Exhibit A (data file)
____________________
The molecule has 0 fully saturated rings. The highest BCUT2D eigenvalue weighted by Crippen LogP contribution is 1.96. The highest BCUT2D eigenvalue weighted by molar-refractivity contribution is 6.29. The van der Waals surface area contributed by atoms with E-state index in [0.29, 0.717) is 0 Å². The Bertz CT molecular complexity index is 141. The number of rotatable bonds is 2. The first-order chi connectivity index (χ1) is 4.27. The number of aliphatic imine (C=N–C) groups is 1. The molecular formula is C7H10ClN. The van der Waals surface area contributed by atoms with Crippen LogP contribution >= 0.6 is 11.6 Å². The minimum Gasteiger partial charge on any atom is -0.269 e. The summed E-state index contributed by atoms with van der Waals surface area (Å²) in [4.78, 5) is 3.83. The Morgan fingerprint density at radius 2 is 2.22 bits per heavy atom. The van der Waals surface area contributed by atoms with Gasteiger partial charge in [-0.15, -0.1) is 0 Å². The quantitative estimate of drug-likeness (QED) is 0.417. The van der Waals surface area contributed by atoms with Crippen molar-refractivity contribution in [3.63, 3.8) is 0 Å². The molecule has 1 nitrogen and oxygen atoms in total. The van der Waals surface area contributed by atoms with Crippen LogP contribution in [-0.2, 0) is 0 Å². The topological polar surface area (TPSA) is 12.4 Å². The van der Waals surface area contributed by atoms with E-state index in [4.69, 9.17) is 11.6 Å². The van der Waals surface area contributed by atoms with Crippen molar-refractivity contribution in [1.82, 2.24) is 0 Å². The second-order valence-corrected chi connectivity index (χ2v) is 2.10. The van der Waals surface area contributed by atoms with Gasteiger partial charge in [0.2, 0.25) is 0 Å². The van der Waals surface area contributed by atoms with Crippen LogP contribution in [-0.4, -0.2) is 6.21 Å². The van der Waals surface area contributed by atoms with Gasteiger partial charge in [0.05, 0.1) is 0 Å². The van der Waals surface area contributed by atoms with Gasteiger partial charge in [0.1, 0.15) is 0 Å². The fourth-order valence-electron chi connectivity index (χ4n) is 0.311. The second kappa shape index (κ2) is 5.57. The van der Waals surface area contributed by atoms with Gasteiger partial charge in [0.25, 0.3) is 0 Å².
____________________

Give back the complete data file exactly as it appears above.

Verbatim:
The molecule has 0 fully saturated rings. The highest BCUT2D eigenvalue weighted by Crippen LogP contribution is 1.96. The highest BCUT2D eigenvalue weighted by molar-refractivity contribution is 6.29. The van der Waals surface area contributed by atoms with E-state index in [0.29, 0.717) is 0 Å². The Bertz CT molecular complexity index is 141. The number of rotatable bonds is 2. The first-order chi connectivity index (χ1) is 4.27. The number of aliphatic imine (C=N–C) groups is 1. The molecular formula is C7H10ClN. The van der Waals surface area contributed by atoms with Crippen LogP contribution >= 0.6 is 11.6 Å². The minimum Gasteiger partial charge on any atom is -0.269 e. The summed E-state index contributed by atoms with van der Waals surface area (Å²) in [4.78, 5) is 3.83. The Morgan fingerprint density at radius 2 is 2.22 bits per heavy atom. The van der Waals surface area contributed by atoms with Gasteiger partial charge in [-0.15, -0.1) is 0 Å². The quantitative estimate of drug-likeness (QED) is 0.417. The van der Waals surface area contributed by atoms with Crippen molar-refractivity contribution in [3.63, 3.8) is 0 Å². The molecule has 1 nitrogen and oxygen atoms in total. The van der Waals surface area contributed by atoms with Crippen LogP contribution in [-0.2, 0) is 0 Å². The topological polar surface area (TPSA) is 12.4 Å². The van der Waals surface area contributed by atoms with E-state index in [4.69, 9.17) is 11.6 Å². The van der Waals surface area contributed by atoms with Crippen molar-refractivity contribution in [1.82, 2.24) is 0 Å². The second-order valence-corrected chi connectivity index (χ2v) is 2.10. The van der Waals surface area contributed by atoms with Gasteiger partial charge in [0.2, 0.25) is 0 Å². The van der Waals surface area contributed by atoms with Crippen LogP contribution in [-0.4, -0.2) is 6.21 Å². The van der Waals surface area contributed by atoms with Gasteiger partial charge in [0.05, 0.1) is 0 Å². The van der Waals surface area contributed by atoms with Gasteiger partial charge in [0.1, 0.15) is 0 Å². The fourth-order valence-electron chi connectivity index (χ4n) is 0.311. The second kappa shape index (κ2) is 5.57. The van der Waals surface area contributed by atoms with Gasteiger partial charge in [0.25, 0.3) is 0 Å².